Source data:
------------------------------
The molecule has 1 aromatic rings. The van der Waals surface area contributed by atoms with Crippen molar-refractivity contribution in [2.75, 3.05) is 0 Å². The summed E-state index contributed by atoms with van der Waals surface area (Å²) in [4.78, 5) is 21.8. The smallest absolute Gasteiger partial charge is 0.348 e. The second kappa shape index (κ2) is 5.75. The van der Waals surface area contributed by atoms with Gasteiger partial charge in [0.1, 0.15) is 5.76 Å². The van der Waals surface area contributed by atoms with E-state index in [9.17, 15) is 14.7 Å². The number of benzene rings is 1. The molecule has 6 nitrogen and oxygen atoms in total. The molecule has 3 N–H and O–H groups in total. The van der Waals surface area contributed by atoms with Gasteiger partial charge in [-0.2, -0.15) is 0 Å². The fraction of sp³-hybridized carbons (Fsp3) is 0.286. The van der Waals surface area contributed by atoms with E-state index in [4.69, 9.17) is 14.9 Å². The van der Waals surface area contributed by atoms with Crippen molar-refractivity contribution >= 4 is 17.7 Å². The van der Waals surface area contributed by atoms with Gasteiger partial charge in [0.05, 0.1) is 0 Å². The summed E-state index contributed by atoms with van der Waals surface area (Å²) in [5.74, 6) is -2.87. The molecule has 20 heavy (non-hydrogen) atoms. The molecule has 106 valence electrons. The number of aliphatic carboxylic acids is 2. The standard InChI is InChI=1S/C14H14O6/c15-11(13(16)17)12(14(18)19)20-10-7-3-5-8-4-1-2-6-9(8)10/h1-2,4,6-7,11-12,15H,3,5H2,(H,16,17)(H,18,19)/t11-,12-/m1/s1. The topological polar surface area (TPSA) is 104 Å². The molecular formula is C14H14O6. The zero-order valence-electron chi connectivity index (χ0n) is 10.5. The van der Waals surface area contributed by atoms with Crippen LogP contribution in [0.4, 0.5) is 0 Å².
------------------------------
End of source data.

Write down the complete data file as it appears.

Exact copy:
The molecule has 1 aromatic rings. The van der Waals surface area contributed by atoms with Crippen molar-refractivity contribution in [2.75, 3.05) is 0 Å². The summed E-state index contributed by atoms with van der Waals surface area (Å²) in [4.78, 5) is 21.8. The smallest absolute Gasteiger partial charge is 0.348 e. The second kappa shape index (κ2) is 5.75. The van der Waals surface area contributed by atoms with Gasteiger partial charge in [0.1, 0.15) is 5.76 Å². The van der Waals surface area contributed by atoms with E-state index in [9.17, 15) is 14.7 Å². The number of benzene rings is 1. The molecule has 6 nitrogen and oxygen atoms in total. The molecule has 3 N–H and O–H groups in total. The van der Waals surface area contributed by atoms with Gasteiger partial charge in [-0.2, -0.15) is 0 Å². The fraction of sp³-hybridized carbons (Fsp3) is 0.286. The van der Waals surface area contributed by atoms with E-state index in [4.69, 9.17) is 14.9 Å². The van der Waals surface area contributed by atoms with Crippen molar-refractivity contribution >= 4 is 17.7 Å². The van der Waals surface area contributed by atoms with Gasteiger partial charge in [0.05, 0.1) is 0 Å². The summed E-state index contributed by atoms with van der Waals surface area (Å²) in [5.74, 6) is -2.87. The molecule has 20 heavy (non-hydrogen) atoms. The molecule has 106 valence electrons. The number of aliphatic carboxylic acids is 2. The standard InChI is InChI=1S/C14H14O6/c15-11(13(16)17)12(14(18)19)20-10-7-3-5-8-4-1-2-6-9(8)10/h1-2,4,6-7,11-12,15H,3,5H2,(H,16,17)(H,18,19)/t11-,12-/m1/s1. The topological polar surface area (TPSA) is 104 Å². The molecular formula is C14H14O6. The zero-order valence-electron chi connectivity index (χ0n) is 10.5. The van der Waals surface area contributed by atoms with Crippen LogP contribution in [0.4, 0.5) is 0 Å².